Sunday, December 11, 2011

Final Evaluation Paper


Ben Westfall
Final Evaluation
Living Jerusalem

Course Reading:
To begin with, I would like to say that I liked all of the readings and they were extremely informative; they helped me provided me with significantly more material on which to base my knowledge of the Israeli-Palestinian conflict and Jerusalem. I, however, would like to discuss one source of material from which we read a substantial amount: Karen Armstrong’s Jerusalem.
            Despite my enjoyment of Armstrong’s book on the history of the city of Jerusalem and the peoples that shaped it, I indeed had a few problems with the way in which we approached the reading. Armstrong’s book covers a substantial amount of information, i.e. the entire history of Jerusalem. Thus, despite her best efforts, the content is remarkably dense and at some points extremely dry. At some points, we were required to read anywhere from 80-100 pages in two days. It was at these times that I found myself rushing through the material and consequently skipping over some important parts and not retaining many others. This actually really stressed me out at times; I am not a fast reader and these assignments often took me 3 hours or so to complete.
            So, I would like to say that reading the entire book in such a short timeframe is not necessarily the best way to approach our learning the material. I would suggest, rather, that the book be spread out over a longer period of time, allowing us to feel less pressure to get the reading done quickly and make it seem less of a chore. Perhaps, if this suggestion is not ideal, we could read selected pages from each chapter; often Armstrong rants about thoughts and ideas that shaped Jerusalem, which honestly I did not understand or I just found it as useless information. So perhaps editing the readings to the trimmed-down important parts would be most beneficial.

Blogging:
We began blogging at the beginning of the year with the requirements of writing a substantial response to each reading, and writing comments on 3 different blogs by the weekend. With these requirements in addition to the lengthy Armstrong readings, the homework proved to be almost unmanageable at times. These also requirements added another feeling of this homework being somewhat forced and unnatural. As we talked about and fixed earlier this year, writing responses to 3 blogs is extremely difficult, and the comments start to become contrived and repetitive.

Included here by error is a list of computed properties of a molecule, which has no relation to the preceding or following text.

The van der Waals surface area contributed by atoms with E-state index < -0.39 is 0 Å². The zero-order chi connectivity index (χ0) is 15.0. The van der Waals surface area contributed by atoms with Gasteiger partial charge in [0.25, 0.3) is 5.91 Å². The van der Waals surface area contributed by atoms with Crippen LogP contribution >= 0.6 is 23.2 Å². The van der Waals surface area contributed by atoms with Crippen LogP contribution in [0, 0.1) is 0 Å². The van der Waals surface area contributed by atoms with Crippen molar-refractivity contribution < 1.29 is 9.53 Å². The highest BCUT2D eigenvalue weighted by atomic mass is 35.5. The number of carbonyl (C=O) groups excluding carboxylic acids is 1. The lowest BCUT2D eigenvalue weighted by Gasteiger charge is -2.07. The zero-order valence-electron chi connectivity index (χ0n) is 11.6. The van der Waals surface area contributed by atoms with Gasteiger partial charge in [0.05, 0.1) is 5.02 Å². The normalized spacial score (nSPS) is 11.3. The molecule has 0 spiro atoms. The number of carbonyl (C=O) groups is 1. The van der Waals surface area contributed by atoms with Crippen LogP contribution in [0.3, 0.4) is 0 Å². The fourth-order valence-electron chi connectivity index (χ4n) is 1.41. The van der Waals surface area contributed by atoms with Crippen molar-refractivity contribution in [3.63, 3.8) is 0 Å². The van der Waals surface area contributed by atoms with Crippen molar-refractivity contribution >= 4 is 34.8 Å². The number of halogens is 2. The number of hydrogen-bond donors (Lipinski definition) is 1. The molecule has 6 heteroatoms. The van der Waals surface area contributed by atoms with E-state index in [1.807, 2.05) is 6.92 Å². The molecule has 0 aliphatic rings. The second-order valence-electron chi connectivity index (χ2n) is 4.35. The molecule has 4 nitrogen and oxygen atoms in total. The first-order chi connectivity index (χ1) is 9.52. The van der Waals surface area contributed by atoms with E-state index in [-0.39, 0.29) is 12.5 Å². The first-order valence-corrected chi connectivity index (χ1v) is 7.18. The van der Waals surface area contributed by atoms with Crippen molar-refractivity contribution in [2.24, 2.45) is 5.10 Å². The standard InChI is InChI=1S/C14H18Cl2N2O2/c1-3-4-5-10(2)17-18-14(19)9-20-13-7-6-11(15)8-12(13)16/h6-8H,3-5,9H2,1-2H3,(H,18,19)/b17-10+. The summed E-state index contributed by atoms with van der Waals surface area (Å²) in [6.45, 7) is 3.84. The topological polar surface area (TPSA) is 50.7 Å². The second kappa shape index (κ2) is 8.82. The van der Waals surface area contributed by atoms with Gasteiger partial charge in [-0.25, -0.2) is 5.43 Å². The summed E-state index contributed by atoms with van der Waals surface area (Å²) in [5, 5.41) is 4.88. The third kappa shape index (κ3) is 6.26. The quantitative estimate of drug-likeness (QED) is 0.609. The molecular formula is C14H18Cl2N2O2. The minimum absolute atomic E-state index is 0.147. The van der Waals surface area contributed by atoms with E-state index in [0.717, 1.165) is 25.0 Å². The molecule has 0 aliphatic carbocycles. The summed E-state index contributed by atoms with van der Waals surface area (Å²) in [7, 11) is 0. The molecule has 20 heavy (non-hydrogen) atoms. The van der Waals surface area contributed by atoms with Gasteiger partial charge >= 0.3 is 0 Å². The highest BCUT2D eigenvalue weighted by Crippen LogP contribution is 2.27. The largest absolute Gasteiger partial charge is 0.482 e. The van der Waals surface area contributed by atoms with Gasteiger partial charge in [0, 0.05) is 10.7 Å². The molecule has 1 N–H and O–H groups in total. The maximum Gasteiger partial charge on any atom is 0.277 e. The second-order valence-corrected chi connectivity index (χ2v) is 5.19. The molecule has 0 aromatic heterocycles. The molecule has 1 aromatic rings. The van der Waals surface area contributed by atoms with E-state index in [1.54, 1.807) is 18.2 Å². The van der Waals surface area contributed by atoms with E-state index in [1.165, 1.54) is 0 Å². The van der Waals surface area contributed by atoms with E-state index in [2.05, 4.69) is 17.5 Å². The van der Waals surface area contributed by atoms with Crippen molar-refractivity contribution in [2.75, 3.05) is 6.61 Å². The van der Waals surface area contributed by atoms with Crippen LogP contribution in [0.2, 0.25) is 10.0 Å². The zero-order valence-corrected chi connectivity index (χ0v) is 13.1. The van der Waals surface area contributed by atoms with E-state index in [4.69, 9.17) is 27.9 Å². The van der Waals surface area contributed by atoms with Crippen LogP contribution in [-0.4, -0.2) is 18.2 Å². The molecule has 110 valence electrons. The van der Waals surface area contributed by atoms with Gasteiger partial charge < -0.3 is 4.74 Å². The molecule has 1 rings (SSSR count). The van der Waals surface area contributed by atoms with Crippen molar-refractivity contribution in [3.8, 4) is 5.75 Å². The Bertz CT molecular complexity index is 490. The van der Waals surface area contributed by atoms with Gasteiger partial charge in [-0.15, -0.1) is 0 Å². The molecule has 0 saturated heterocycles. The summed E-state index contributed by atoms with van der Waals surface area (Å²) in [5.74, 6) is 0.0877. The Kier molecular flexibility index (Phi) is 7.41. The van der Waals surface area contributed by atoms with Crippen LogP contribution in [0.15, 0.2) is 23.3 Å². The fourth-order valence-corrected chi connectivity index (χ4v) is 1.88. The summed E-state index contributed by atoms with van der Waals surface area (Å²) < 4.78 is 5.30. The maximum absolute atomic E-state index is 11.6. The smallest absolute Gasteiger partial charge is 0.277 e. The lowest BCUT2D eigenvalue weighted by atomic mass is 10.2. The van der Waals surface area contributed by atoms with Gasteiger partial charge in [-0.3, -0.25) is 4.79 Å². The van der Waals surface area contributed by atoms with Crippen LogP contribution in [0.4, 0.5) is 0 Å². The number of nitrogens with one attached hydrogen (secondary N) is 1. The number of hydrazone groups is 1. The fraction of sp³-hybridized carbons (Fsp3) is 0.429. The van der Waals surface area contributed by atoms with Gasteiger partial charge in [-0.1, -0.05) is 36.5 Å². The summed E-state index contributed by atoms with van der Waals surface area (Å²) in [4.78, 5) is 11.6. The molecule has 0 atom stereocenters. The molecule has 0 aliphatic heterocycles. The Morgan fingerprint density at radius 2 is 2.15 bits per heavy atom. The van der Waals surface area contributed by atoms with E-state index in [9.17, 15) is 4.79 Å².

Another aspect the blogging that seemed forced was the expectation to read each person’s blog every time a response was posted. This in itself takes a significant amount of time to complete, and honestly people generally discuss in class the next day what they had written in their blogs. This fact more or less renders the expectation useless, since the information will be learned one way or another.
            So, instead of requiring us to read each blog and write a lengthy response for each reading, I suggest that 1 response to the readings should be done per week and that the expectation to read each blog should have less force behind it and have that activity be more at one’s leisure.



Videoconferences:
The videoconferences we took part in this semester were all extremely informative and beneficial to my understanding of the Israeli-Palestinian conflict and the nature of Jerusalem. I felt thoroughly honored with the opportunities to speak with such important people as Naomi Chazan, Mariam Said, and Salim Tamari.
            One of the few issues that I did have with the videoconferencing, though, was our initial inability to get the conversations going. At times, especially in our first few conferences, the long pauses were awkward and I personally was embarrassed for our class. These people take time out of their busy schedules to speak with us and further our understanding of Jerusalem and the conflict.